Health and equity impacts of a large oil project in Africa

Bull World Health Organ. 2003;81(6):420-6. Epub 2003 Jul 25.


A system of external reviewers was established by the World Bank Group to promote a thorough environmental and health impact assessment for the 3.5 billion US dollars Chad Oil Export Project, based on a loan request from Chad, Cameroon and a consortium of oil companies. The environmental and health assessment process showed evidence of its ability to minimize the number of deaths from malaria, traffic accidents and construction accidents and the occurrence of minor sexually transmitted diseases, diarrhoeal diseases and respiratory diseases; it also probably limited adverse impacts on wildlife and tropical ecology along the pipeline route. However, the system was unable to deal with the larger issues, which included: the intrinsic unsustainability of this kind of extraction project; its eventual contribution to large amounts of greenhouse gases in the atmosphere; the lack of equity in sharing the risks, negative impacts, benefits and decision-making among the various participants in the project; and the possible acceleration of transmission of the AIDS virus into central Africa. Unfortunately, the international panel of experts appointed by the World Bank Group was largely ignored by the project proponents, and had little success in minimizing the most serious impacts or in improving the social equity of the project.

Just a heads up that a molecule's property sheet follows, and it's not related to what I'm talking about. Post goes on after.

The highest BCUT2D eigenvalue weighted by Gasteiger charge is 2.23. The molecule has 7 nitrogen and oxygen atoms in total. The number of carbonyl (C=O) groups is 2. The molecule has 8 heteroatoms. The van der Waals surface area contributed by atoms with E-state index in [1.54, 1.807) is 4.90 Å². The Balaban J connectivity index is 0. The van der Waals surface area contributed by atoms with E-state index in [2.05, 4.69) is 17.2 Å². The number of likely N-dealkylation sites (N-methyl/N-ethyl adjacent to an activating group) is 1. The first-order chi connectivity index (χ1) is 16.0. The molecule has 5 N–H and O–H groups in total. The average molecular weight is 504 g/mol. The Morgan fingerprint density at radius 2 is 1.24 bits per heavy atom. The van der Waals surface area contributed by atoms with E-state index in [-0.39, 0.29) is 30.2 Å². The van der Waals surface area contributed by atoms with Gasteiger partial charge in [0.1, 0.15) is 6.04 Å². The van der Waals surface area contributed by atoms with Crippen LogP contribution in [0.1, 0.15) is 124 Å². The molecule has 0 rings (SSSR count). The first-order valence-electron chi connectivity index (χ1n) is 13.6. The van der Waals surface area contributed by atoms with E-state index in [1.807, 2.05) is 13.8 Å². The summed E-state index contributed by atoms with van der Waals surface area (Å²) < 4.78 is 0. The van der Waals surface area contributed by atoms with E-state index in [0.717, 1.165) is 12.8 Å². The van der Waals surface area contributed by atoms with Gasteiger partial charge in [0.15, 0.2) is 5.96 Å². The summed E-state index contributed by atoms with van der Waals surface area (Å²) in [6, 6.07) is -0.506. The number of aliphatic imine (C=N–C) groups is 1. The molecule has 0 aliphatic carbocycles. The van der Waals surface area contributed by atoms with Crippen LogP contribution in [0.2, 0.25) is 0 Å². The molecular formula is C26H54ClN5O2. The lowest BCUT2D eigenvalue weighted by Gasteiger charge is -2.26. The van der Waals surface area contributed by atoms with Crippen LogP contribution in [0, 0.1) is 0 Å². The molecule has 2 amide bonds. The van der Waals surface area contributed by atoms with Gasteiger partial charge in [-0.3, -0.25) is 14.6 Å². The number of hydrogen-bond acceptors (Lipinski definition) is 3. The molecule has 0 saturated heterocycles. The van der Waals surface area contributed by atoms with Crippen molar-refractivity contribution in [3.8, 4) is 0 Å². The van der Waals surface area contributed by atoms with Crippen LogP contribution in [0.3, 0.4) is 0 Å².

MeSH terms

  • Cameroon / epidemiology
  • Chad / epidemiology
  • Environmental Health*
  • Environmental Monitoring*
  • Epidemiological Monitoring
  • HIV Infections / epidemiology
  • Health Status Indicators*
  • Humans
  • Malaria / epidemiology
  • Petroleum / economics*
  • Public Health
  • Risk Assessment


  • Petroleum